Roll Call: Latest News on Capitol Hill, Congress, Politics and Elections
October 25, 2014

The Quest to Protect the Newest Member of the Joint Chiefs of Staff

At the beginning of 2012, the head of the National Guard Bureau joined the Joint Chiefs of Staff over the objections of top Pentagon brass, in a move that amounted to a coup for the National Guard’s profile. This January, he started getting the same level of continuous physical protection and security afforded to the other leaders with access to the nation’s most sensitive military secrets — after it took two years to get the application and paperwork completed.A provision in the Senate’s version of the fiscal 2015 defense authorization bill would mandate that continuous protection by law.

“There are a handful of senior DOD officials who are specified in statute to receive personal security and protection,” said a spokeswoman for Senate Armed Services Chairman Carl Levin, D-Mich., Tara Andringa, via e-mail. “Other current and former DOD officials can only receive such protection if the Secretary certifies that it is needed. The Joint Chiefs of Staff are specified in statute. Since the Chief of the National Guard Bureau is now a member of the Joint Chiefs of Staff, it is appropriate that he now be designated in statute, in the same manner as the other Chiefs.”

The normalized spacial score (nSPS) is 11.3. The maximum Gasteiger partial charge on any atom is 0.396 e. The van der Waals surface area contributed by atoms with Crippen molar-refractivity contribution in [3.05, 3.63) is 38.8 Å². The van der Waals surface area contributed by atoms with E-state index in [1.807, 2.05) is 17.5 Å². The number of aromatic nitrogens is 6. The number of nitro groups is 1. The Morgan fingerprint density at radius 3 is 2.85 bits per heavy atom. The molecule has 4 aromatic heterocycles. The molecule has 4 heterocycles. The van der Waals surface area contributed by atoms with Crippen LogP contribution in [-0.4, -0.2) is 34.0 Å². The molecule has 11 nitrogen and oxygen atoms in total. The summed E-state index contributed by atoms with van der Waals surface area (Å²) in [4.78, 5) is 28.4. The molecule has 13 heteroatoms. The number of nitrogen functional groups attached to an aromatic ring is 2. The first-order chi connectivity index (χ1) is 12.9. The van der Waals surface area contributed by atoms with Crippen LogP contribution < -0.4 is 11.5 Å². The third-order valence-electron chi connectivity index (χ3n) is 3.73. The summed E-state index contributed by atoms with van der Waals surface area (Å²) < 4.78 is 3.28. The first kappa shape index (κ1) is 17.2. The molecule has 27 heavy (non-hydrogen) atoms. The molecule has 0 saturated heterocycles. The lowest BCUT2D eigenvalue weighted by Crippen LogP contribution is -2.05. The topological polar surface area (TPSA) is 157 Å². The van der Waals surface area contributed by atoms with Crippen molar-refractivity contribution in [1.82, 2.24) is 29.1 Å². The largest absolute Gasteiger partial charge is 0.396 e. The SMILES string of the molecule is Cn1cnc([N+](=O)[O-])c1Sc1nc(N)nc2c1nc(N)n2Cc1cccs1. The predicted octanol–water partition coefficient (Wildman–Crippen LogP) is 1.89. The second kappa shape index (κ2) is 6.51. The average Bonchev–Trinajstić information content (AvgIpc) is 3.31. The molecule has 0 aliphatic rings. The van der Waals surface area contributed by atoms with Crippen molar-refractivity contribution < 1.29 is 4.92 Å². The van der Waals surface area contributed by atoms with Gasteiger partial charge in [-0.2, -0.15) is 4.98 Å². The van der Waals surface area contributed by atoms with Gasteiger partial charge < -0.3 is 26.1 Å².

The leader of the National Guard was elevated to the Joint Chiefs in the fiscal 2012 National Defense Authorization Act (NDAA).

Special Agent Edward Kawamura, with the Chief of the National Guard’s security detail, explained the current level of protection for Gen. Frank J. Grass thusly: “A security team had been assigned to the Chief of the National Guard back in January of this year,” he said. “The Chief shares the same level of security as the other members of the Joint Chiefs of Staff here at the Pentagon.”

And before January?

“Once the position is recognized in the NDAA and changes to laws become final then we do a Personal Security Vulnerability Assessment (PSVA) on each principal to determine level of security needed then it is signed off by SECDEF and teams are notified of their new mission,” Kawamura said via e-mail, referring to the secretary of Defense. “This process from beginning to end is a good 2+ yrs of paperwork and application.”

(h/t CQ Roll Call’s Frank Oliveri)

  • Frank Oliveri

    One wonders at this point, if it takes two years to do a Personal Security Vulnerability Assessment, does that mean that every new member of the JCS must wait two years before they get a security detail? That seems odd since these posts typically last about four years, meaning these folks are exposed to some of the nation’s most important secrets, but half the time in the job they’re unprotected…and it’s war time.

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